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Photo: Charles Steinberg/beadforlife.orgNearly 700 women have taken part in the BeadforLife program launched in Uganda by three Americans in 2004
Photo: Charles Steinberg/beadforlife.org
Nearly 700 women have taken part in the BeadforLife program launched in Uganda by three Americans in 2004
This is the VOA Special English Development Report.

Diamonds may be a girl's best friend, as the old saying goes. But some women are finding a lot to like about colorful beads from Uganda made of recycled paper. The beads are sold by a nonprofit organization in the United States called BeadforLife.

BeadforLife began as a chance meeting between three American women on a trip to Uganda and a local jewelry maker. Millie Grace Akena was rolling paper beads near her home. She worked at a rock quarry. She made paper beads as a hobby. But there was no real market for them in her country.

Torkin Wakefield says she, her daughter Devin Hibbard and Ginny Jordan brought some of the beads back to the United States.

TORKIN WAKEFIELD: "Immediately people started admiring the beads. 'Oh, I like this. Where did you get this? It's so pretty.'"

The three Americans launched BeadforLife in two thousand four. Nearly seven hundred women have taken part.

The group says its beaders earn an average of more than two thousand dollars a year in the program. This is five times what they earned before. Torkin Wakefield says the women spend up to eighteen months in the program.

TORKIN WAKEFIELD: "During that time she can make regular income and she has a savings account and she begins to study and plan for launching a business, which is her business and which will sustain her once she graduates from BeadforLife. And the program includes a microfinance grant, money that she has actually made by selling us beads that she gets at one time, so that she can make a big enough step into a business that is going to be sustainable."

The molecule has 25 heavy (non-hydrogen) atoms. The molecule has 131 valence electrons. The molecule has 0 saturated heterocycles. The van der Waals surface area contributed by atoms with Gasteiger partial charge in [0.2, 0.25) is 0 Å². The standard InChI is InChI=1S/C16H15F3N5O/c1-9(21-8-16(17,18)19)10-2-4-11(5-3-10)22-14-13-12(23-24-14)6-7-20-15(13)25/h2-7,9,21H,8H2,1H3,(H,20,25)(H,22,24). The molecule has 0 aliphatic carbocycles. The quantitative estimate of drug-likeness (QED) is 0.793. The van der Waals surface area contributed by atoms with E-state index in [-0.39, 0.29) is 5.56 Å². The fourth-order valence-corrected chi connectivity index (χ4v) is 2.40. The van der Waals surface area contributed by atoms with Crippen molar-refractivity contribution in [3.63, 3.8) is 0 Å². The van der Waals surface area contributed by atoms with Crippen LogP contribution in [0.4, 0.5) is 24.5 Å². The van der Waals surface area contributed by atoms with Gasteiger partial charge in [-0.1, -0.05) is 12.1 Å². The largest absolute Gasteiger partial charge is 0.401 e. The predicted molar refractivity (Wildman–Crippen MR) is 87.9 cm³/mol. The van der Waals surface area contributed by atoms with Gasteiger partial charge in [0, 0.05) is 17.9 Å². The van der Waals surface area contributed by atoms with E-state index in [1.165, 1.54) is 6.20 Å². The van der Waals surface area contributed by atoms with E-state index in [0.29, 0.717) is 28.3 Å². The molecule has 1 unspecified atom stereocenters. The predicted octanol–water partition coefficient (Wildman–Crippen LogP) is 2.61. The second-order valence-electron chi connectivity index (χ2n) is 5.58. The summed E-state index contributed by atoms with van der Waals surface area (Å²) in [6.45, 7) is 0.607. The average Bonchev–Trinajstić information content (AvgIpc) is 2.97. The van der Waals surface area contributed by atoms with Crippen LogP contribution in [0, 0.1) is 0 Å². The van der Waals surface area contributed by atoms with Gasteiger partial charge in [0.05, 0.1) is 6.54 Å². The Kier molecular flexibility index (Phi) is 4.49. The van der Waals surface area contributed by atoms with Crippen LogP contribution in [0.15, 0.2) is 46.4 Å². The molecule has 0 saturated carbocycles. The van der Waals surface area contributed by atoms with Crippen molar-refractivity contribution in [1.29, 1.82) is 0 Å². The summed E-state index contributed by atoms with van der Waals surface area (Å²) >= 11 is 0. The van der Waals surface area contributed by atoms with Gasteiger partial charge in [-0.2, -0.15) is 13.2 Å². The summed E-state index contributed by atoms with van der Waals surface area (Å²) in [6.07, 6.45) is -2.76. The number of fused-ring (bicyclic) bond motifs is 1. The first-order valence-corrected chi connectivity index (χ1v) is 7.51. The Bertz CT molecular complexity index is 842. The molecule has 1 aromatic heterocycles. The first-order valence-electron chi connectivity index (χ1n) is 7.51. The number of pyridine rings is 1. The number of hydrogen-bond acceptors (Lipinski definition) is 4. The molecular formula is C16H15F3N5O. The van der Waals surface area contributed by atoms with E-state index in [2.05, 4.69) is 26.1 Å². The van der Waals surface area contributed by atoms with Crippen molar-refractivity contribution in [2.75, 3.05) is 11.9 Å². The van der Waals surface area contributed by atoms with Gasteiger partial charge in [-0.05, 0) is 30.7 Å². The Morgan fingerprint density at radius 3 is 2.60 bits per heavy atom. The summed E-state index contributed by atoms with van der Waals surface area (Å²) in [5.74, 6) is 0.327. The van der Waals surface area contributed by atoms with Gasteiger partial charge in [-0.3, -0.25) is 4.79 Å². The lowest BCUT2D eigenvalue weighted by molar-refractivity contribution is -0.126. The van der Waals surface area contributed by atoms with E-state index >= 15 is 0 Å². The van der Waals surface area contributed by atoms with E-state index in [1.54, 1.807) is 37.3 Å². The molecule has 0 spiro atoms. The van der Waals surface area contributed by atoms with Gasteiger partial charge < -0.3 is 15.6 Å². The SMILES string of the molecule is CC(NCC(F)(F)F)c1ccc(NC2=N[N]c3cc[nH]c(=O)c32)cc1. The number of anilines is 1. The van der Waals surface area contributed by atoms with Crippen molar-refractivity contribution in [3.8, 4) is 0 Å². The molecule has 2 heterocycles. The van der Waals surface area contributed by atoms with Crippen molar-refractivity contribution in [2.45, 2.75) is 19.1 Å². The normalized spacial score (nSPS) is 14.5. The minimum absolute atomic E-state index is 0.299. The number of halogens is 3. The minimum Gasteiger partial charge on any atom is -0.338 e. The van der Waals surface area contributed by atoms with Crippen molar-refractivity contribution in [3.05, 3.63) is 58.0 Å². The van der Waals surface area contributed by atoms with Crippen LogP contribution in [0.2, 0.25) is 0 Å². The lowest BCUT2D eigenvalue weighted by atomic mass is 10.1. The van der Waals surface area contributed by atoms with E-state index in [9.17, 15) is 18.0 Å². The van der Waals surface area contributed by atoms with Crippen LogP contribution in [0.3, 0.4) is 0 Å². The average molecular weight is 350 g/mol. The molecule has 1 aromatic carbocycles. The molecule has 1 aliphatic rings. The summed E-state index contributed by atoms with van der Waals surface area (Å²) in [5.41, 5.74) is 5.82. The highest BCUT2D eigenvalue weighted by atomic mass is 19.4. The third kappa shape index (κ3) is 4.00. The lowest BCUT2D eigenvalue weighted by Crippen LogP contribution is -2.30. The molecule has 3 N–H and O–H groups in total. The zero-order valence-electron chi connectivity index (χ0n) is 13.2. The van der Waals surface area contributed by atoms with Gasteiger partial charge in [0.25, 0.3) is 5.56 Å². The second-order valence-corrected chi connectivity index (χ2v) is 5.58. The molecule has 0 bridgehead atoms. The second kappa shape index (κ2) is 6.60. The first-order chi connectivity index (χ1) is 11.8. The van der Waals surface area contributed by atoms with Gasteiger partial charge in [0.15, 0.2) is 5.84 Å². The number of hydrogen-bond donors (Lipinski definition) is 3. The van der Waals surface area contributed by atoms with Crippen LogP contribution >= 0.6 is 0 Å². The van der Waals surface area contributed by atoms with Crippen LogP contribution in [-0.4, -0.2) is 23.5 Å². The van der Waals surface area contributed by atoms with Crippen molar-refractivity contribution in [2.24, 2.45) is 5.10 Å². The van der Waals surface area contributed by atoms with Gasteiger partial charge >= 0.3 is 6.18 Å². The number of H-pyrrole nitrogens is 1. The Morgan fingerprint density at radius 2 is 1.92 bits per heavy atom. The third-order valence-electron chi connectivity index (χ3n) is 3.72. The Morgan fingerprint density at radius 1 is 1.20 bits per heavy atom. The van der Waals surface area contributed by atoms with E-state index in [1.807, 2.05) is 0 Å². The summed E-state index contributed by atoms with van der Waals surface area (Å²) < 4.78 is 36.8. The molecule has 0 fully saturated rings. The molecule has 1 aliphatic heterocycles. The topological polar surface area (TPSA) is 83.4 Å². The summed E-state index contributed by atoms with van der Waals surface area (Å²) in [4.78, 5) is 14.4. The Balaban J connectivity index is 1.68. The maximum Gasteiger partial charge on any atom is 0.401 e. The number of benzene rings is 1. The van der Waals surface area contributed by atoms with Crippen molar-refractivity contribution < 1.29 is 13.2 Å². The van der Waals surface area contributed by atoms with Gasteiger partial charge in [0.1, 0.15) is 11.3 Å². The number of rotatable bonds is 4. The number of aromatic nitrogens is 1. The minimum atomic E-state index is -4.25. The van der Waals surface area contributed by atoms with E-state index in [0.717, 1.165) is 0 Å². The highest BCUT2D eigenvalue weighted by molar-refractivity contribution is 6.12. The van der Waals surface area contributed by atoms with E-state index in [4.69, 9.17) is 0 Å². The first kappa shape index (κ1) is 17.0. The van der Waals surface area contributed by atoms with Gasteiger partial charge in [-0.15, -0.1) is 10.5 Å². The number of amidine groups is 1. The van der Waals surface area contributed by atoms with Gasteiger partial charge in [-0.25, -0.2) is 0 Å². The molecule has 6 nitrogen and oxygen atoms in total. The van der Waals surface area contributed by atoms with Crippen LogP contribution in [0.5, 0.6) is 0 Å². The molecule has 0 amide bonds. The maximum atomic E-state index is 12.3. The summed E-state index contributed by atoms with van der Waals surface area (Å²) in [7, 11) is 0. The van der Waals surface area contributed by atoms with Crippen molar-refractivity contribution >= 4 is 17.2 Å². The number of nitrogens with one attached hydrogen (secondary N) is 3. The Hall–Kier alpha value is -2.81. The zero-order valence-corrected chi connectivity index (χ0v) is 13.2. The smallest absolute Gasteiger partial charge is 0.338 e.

The beads are sold across Uganda and at the BeadforLife headquarters in Boulder, Colorado. They are also sold online and at jewelry shows called bead parties.

TORKIN WAKEFIELD: "Because they have meaning, because these are gifts that help people, folks in America and beyond, when they buy our beads they feel a sense of generosity. They feel a direct connection, like they can really participate in eradicating poverty."

Acrylic plastic is used to harden the paper. The jewelry costs between five and thirty dollars. BeadforLife reported sales in its last budget year of more than three and a half million dollars. It says for every ten dollar necklace sold, the beader gets two dollars and forty-three cents in money or materials.

It says more than ninety percent of earnings are reinvested in community development projects in Uganda. Torkin Wakefield estimates that BeadforLife has helped more than eight thousand people this way.

So what about Millie Grace Akena, the jewelry maker? Mrs. Wakefield says she has gone on to organize a small group of women who work with her, and they sell their beads to a religious group.

And that's the VOA Special English Development Report, written by June Simms. I'm Steve Ember.

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